No Borders for the CCP

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Cities are some of the most populated areas around the world, which make them a practical starting point for raising awareness and initiating action towards reducing greenhouse gas emissions. Cities are an important area of concentration for production and consumption, therefore a number of environmental issues arise in cities around the world. The Cities for Climate Protection is a transnational network, which concentrates on reducing greenhouse gas emissions in urban spaces. “The ICLEI’s Cities for Climate Protection program originated as both climate change and sustainability began to become significant issues for local authorities.”[1]This network effectively advances its objectives with respect to governing climate change by promoting renewable energy and clean development in cities worldwide. The actions performed by the Cities for Climate Protection emphasize how critical local governments are in the response to global climate change.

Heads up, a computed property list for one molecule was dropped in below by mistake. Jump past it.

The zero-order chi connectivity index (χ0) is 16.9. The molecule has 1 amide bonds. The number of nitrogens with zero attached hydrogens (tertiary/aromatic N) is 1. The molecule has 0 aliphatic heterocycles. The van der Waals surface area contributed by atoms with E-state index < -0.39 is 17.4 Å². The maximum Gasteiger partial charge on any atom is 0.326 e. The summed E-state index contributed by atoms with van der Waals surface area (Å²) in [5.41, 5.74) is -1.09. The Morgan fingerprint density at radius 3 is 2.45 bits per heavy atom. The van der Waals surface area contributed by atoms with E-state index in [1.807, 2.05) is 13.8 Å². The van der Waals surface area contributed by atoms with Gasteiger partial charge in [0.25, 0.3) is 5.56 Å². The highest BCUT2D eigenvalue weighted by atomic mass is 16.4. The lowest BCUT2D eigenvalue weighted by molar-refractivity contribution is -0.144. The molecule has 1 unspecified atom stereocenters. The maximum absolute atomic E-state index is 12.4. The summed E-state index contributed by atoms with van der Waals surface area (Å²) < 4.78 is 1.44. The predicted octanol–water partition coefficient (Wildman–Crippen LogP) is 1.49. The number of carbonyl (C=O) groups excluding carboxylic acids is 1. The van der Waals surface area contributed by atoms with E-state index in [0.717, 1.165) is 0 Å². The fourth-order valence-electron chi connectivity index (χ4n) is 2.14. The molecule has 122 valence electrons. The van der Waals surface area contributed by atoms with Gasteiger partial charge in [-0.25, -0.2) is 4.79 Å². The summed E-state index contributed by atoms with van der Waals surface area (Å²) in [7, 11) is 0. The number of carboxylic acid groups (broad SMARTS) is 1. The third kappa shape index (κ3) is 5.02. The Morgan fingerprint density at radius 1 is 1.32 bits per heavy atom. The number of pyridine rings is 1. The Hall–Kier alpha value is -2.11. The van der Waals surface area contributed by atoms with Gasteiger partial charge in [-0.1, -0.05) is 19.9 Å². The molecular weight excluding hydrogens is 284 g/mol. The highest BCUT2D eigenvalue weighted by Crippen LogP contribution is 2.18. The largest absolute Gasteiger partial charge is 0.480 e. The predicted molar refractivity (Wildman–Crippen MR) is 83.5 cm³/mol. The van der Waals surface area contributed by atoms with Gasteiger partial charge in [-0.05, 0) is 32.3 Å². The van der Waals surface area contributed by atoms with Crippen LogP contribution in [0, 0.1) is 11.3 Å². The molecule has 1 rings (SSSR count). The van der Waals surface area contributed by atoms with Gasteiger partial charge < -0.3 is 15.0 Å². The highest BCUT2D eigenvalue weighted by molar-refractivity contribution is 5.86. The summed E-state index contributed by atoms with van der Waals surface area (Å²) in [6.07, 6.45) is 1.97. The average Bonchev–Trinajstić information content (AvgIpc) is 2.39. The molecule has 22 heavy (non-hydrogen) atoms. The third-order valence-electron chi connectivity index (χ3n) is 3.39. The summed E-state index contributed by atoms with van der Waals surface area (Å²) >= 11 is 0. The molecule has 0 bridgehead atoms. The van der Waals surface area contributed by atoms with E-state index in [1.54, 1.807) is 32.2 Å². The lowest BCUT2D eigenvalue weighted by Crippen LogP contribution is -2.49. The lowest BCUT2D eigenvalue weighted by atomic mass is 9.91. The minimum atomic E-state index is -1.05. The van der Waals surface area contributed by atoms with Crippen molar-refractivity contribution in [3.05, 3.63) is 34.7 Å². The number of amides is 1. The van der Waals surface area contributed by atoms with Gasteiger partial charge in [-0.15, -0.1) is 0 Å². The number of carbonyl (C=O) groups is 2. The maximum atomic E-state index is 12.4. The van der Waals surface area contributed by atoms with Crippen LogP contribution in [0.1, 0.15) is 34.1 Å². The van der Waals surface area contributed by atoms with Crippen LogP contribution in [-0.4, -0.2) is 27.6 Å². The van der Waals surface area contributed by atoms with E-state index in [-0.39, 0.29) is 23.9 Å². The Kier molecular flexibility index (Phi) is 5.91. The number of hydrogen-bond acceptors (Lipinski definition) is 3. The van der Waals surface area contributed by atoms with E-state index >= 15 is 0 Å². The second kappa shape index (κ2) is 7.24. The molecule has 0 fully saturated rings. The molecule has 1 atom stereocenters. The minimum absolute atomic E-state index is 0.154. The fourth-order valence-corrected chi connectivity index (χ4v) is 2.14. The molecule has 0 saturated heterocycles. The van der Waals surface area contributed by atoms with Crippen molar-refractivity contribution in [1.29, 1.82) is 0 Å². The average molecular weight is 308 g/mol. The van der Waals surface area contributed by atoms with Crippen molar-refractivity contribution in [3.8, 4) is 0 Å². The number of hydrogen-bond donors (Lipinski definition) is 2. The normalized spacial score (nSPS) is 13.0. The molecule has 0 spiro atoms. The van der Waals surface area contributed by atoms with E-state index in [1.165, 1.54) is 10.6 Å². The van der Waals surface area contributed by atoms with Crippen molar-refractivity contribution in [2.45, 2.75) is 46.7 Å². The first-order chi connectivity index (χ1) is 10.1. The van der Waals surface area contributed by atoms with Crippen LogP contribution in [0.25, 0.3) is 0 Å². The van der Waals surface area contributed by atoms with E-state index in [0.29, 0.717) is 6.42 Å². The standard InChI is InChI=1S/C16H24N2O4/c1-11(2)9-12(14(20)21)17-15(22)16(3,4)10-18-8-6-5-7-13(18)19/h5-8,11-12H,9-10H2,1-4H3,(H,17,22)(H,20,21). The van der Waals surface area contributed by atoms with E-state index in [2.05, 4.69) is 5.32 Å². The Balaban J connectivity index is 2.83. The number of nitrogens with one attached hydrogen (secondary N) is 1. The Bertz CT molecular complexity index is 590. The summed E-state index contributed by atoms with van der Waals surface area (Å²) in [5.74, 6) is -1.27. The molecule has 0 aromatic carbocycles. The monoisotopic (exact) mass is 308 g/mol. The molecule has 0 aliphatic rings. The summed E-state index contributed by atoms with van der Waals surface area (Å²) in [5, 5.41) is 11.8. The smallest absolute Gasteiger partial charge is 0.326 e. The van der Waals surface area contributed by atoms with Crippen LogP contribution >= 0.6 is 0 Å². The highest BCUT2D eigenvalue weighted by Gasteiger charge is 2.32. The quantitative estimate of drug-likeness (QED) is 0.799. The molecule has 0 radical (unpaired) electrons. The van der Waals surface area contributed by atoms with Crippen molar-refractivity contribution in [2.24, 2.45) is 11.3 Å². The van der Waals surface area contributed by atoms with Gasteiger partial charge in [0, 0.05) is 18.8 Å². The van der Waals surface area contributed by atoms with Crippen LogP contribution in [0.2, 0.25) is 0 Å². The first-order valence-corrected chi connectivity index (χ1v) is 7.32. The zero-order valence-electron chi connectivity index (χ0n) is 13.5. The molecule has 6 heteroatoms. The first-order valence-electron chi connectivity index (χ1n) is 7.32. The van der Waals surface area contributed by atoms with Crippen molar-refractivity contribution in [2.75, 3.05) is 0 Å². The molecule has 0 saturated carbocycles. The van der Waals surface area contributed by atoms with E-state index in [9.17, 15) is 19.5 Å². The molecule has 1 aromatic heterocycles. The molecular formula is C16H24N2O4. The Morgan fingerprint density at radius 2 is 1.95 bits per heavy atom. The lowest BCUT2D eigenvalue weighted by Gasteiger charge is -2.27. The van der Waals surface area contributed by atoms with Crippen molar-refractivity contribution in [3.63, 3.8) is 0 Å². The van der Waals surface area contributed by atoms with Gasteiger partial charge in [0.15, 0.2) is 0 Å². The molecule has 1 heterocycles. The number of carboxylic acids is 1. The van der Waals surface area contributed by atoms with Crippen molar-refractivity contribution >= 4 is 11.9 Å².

Participation in the Cities for Climate Protection is different than other transnational networks, in which the CCP is not an exclusive organization and they “seek to recruit as many members as possible.”[2] Once a program member, the CCP network is committed to assisting in the reduction of local emissions through, “a series of five milestones of progress, involving conducting an emissions inventory, setting an emissions reduction target, formulating an action plan, implementing policies, and monitoring progress.”[3] The ICLEI’s offers assistance for cities to pursue these five milestones. The Cities for Climate Protection program, as a transnational governance network, is both beneficial at local and international levels. Cities that are members of the program have access to financial resources, interact in a support network compromised of international cities, and have the ability to voice their environmental concerns. The CCP Australia, for example, has access to national funding specifically set aside for the program. Success has been seen through the CCP Australia resulting in, “saving 4.7 million tonnes of carbon dioxide equivalent in 2007/8 and a total of 18 million tonnes since the program started.”[4]